Meat and protein, however, are an entirely different story. We do our best to rely on the sea for most of our protein needs. After all, it’s near impossible to store enough meat in our small top-open refrigerator to last us two weeks. But we have ups and downs even with that. One week, we’ll catch a seven-pound cero mackerel, a ten-pound blackfin tuna, and several large queen conch and we’re sitting pretty; the next, our lines and conch sacs will come up empty, the bottom layer of our fridge filled with nothing but four inches of frost and a deep sense of disappointment.

Those are the hard weeks. Those are the weeks that usually end with me crying into a pot of SpaghettiOs.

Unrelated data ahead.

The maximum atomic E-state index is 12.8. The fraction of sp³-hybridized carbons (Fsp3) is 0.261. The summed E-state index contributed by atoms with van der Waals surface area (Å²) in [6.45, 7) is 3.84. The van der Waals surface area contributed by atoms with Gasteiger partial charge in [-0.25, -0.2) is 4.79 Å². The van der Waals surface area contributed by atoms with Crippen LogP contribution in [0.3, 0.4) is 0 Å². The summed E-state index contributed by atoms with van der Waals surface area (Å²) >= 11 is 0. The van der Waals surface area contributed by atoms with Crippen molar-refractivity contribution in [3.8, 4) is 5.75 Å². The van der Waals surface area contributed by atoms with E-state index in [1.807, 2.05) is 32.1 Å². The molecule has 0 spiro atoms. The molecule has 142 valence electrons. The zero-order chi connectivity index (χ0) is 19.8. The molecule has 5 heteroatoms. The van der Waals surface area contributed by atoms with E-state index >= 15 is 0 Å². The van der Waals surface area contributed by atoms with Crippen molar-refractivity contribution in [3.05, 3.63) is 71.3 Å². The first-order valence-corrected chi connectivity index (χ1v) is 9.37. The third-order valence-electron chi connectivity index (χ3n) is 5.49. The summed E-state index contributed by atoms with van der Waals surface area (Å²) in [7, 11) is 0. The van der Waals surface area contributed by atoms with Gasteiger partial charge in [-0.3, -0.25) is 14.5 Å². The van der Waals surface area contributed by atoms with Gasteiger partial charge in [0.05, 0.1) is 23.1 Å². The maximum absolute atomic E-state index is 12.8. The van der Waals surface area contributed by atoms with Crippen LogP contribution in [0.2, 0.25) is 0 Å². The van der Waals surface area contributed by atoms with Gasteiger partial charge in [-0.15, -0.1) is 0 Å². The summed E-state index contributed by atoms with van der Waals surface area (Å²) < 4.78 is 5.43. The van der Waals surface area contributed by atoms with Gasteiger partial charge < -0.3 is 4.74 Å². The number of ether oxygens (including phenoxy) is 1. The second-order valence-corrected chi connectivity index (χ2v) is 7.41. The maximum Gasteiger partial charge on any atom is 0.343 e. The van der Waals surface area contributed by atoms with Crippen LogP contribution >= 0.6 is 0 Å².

It was during one of those kind of weeks – when we’d run out of the meat we’d purchased, been slighted by the sea gods on both fishing and diving for protein, and had little more produce than a bag of lettuce along with a whole lot of canned goods – that Lily’s beautiful new book, Kale and Caramel: Recipes for Body, Heart, and Table, saved us. It had arrived in my hands the week before – likely off of one of the mail boats I was stalking – and I remembered a recipe I’d bookmarked from it. A Greek chopped salad with crispy cumin-fried chickpeas and tahini mint dressing. This, I thought, sounded a whole lot better than my backup meal of SpaghettiOs and, bonus, it capitalized on most of the fresh ingredients I had remaining. A few bruised tomatoes, a bunch of mint that was mostly brown like a tumbleweed with a few scant pieces of green popping through, a head of romaine lettuce. Romaine, much to my surprise, has turned out to be one of the only green vegetables that doesn’t turn to mush several days after the mail boat’s departure, so I keep heaps of them piled in the top layer of my galley fridge but I was running out of ideas of how to use it.